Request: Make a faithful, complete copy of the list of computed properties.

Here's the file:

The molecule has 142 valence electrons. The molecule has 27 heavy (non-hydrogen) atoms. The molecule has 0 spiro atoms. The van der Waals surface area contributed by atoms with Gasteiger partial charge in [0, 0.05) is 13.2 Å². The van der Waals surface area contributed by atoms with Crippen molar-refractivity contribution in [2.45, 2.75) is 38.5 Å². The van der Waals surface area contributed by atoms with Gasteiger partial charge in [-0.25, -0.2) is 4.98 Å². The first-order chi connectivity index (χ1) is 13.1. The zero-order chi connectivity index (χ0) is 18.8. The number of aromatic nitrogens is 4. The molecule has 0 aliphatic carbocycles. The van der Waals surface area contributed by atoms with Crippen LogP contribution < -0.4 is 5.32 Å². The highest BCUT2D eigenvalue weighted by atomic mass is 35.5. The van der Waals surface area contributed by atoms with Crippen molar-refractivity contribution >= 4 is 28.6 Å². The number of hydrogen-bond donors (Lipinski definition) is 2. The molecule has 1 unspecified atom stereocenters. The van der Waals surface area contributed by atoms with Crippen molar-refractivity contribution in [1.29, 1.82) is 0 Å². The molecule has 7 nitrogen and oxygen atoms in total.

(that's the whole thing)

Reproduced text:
The molecule has 142 valence electrons. The molecule has 27 heavy (non-hydrogen) atoms. The molecule has 0 spiro atoms. The van der Waals surface area contributed by atoms with Gasteiger partial charge in [0, 0.05) is 13.2 Å². The van der Waals surface area contributed by atoms with Crippen molar-refractivity contribution in [2.45, 2.75) is 38.5 Å². The van der Waals surface area contributed by atoms with Gasteiger partial charge in [-0.25, -0.2) is 4.98 Å². The first-order chi connectivity index (χ1) is 13.1. The zero-order chi connectivity index (χ0) is 18.8. The number of aromatic nitrogens is 4. The molecule has 0 aliphatic carbocycles. The van der Waals surface area contributed by atoms with Crippen LogP contribution < -0.4 is 5.32 Å². The highest BCUT2D eigenvalue weighted by atomic mass is 35.5. The van der Waals surface area contributed by atoms with Crippen molar-refractivity contribution >= 4 is 28.6 Å². The number of hydrogen-bond donors (Lipinski definition) is 2. The molecule has 1 unspecified atom stereocenters. The van der Waals surface area contributed by atoms with Crippen molar-refractivity contribution in [1.29, 1.82) is 0 Å². The molecule has 7 nitrogen and oxygen atoms in total.